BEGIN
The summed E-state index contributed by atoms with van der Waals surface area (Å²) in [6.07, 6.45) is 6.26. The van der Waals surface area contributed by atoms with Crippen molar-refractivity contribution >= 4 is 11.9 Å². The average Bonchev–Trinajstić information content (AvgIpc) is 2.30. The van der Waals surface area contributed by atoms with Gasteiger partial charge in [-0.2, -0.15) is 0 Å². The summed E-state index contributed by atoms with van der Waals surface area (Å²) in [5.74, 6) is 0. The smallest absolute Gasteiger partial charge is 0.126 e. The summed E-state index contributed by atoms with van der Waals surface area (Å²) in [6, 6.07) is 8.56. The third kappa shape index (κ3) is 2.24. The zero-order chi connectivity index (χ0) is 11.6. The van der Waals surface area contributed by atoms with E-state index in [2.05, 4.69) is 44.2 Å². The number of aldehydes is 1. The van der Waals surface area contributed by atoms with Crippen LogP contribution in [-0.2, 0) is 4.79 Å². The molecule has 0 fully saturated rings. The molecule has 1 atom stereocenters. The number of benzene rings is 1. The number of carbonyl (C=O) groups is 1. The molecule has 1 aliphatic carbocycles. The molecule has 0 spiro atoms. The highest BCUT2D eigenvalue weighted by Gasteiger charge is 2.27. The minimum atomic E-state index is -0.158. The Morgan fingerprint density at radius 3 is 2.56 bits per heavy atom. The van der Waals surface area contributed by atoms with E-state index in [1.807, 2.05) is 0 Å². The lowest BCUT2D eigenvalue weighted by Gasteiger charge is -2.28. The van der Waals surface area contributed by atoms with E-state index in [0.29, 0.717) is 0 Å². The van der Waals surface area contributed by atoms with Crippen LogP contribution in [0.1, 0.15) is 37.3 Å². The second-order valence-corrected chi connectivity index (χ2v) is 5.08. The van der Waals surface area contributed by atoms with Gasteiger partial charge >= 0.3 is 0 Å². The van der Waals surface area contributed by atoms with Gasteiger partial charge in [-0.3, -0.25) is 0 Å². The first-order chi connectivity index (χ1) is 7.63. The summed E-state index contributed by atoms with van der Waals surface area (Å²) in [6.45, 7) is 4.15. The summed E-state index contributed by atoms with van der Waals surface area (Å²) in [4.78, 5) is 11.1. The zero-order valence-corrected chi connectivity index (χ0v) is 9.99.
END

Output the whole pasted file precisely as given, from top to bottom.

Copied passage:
The summed E-state index contributed by atoms with van der Waals surface area (Å²) in [6.07, 6.45) is 6.26. The van der Waals surface area contributed by atoms with Crippen molar-refractivity contribution >= 4 is 11.9 Å². The average Bonchev–Trinajstić information content (AvgIpc) is 2.30. The van der Waals surface area contributed by atoms with Gasteiger partial charge in [-0.2, -0.15) is 0 Å². The summed E-state index contributed by atoms with van der Waals surface area (Å²) in [5.74, 6) is 0. The smallest absolute Gasteiger partial charge is 0.126 e. The summed E-state index contributed by atoms with van der Waals surface area (Å²) in [6, 6.07) is 8.56. The third kappa shape index (κ3) is 2.24. The zero-order chi connectivity index (χ0) is 11.6. The van der Waals surface area contributed by atoms with E-state index in [2.05, 4.69) is 44.2 Å². The number of aldehydes is 1. The van der Waals surface area contributed by atoms with Crippen LogP contribution in [-0.2, 0) is 4.79 Å². The molecule has 0 fully saturated rings. The molecule has 1 atom stereocenters. The number of benzene rings is 1. The number of carbonyl (C=O) groups is 1. The molecule has 1 aliphatic carbocycles. The molecule has 0 spiro atoms. The highest BCUT2D eigenvalue weighted by Gasteiger charge is 2.27. The minimum atomic E-state index is -0.158. The Morgan fingerprint density at radius 3 is 2.56 bits per heavy atom. The van der Waals surface area contributed by atoms with E-state index in [1.807, 2.05) is 0 Å². The lowest BCUT2D eigenvalue weighted by Gasteiger charge is -2.28. The van der Waals surface area contributed by atoms with E-state index in [0.29, 0.717) is 0 Å². The van der Waals surface area contributed by atoms with Crippen LogP contribution in [0.1, 0.15) is 37.3 Å². The second-order valence-corrected chi connectivity index (χ2v) is 5.08. The van der Waals surface area contributed by atoms with Gasteiger partial charge >= 0.3 is 0 Å². The van der Waals surface area contributed by atoms with Gasteiger partial charge in [-0.3, -0.25) is 0 Å². The first-order chi connectivity index (χ1) is 7.63. The summed E-state index contributed by atoms with van der Waals surface area (Å²) in [6.45, 7) is 4.15. The summed E-state index contributed by atoms with van der Waals surface area (Å²) in [4.78, 5) is 11.1. The zero-order valence-corrected chi connectivity index (χ0v) is 9.99.